King's students and faculty return to Fond du Lac and Pine Channel, Saskatchewan
September 2, 2016
King’s students, faculty, and alumni embarked on their annual journey to Pine Channel, a small island in Lake Athabasca, Northern Saskatchewan this summer. This trip is facilitated by Father Michael Bechard, the Director of Campus Ministry at King’s, as part of the experiential learning course, Religious Studies 2351G – Inculturation and Spirituality.
A group of 15 people participated in this year’s pilgrimage. In addition to the group from King’s, others from St. Peter’s Seminary, Corpus Christi College in Vancouver and a deacon from the Diocese of London were part of this experience.
The two-week trip, from June 29 to July 13, 2016, was spent in the remote Denesuline (Dene) First Nations communities of Fond-du-Lac, Stoney Rapids, and Black Lake. While there, students and faculty participated in community service, dialogue, prayer and they learned about the Dene’s traditions, religious practices, history and their work for justice.
The trip begins and ends with time in Fond du Lac, with the majority of time being spent on the island.
Madelaine Uliana, a King’s student who was part of the group, shared her experience living in the Dene community. “It’s one thing to hear it on the news, all the time, about different reserves around Canada and some of the struggles they are facing— economically, socially, mentally, but it’s another thing to actually go there and live in it, even if it’s just for a week or two.”
The trip is a valuable learning opportunity about the social issues of First Nations in Canada, and about the issues which have been brought to light following the final report of the Truth and Reconciliation Commission.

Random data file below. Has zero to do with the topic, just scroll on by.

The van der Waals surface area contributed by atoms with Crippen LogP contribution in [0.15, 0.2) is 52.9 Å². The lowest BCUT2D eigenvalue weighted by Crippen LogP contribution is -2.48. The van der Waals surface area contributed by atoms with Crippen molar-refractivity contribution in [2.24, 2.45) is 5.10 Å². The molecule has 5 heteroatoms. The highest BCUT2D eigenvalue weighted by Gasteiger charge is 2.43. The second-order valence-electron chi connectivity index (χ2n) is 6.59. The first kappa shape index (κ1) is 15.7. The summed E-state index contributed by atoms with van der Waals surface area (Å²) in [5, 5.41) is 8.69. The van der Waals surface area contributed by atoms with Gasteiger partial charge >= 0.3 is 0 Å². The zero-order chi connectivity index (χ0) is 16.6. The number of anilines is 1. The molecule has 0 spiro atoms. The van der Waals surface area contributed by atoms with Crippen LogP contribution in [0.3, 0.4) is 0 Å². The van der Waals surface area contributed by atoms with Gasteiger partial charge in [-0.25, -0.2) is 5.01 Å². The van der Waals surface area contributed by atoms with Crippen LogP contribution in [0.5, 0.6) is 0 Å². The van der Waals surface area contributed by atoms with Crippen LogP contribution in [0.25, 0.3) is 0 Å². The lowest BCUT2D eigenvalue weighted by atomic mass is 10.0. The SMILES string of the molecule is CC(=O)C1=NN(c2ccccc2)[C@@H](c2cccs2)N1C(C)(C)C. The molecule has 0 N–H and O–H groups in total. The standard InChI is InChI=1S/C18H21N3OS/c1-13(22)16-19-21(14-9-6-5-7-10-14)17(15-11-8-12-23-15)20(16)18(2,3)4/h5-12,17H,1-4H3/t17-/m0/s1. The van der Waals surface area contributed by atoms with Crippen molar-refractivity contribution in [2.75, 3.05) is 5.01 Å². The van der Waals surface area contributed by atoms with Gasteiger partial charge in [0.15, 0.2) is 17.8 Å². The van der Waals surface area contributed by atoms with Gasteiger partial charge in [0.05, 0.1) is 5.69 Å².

Rob Renaud, a seminarian from St. Peter’s who joined the trip, said, “it’s about thinking about what to bring from the South to the North, so they can expand and build a strong foundation for themselves. It must be based on their culture to be self-determined, and empowered. It has to come from within. It really opens up a lot of dialogue to be able to support our neighbours in Canada,” he said
Activities on Pine Channel included fishing, camping, crafts, and cooking. Religious activities included daily mass, the praying of the rosary, the opportunity for sacramental reconciliation, and a candlelight vigil. The pilgrimage is also a time for members of the different communities to renew their wedding vows and to celebrate baptisms, confirmations and first communion.
“It’s amazing how much the Dene open up to us. We have a chance to use our pastoral counselling skills to try to help. On this trip, you discover yourself, too. To have that quiet time to be with nature, to be with God, is special because life can be so busy back at home. We want to open up that opportunity to more people,” says Renaud.
The course is designed for students in the Catholic Studies for Teachers program, Social Justice and Peace Studies, and Social Work. The course seeks to build bridges of understanding between the north and south regions of Canada.
The trip is made possible through the King’s travel bursary available to students, and through other fundraising efforts of Campus Ministry. The course is open to all King’s students with approval from the instructor. If you are interested getting involved with the Pine Channel trip, contact Father Michael at: Michael.Bechard@kings.uwo.ca.
Renaud sees the trip as more than just a learning experience; it also allowed him to make close connections with the people he met at Pine Channel. “It was really sad to leave, especially when you build all these amazing relationships from the community. They’re inviting you into your families. It’s like leaving your new family behind,” he said.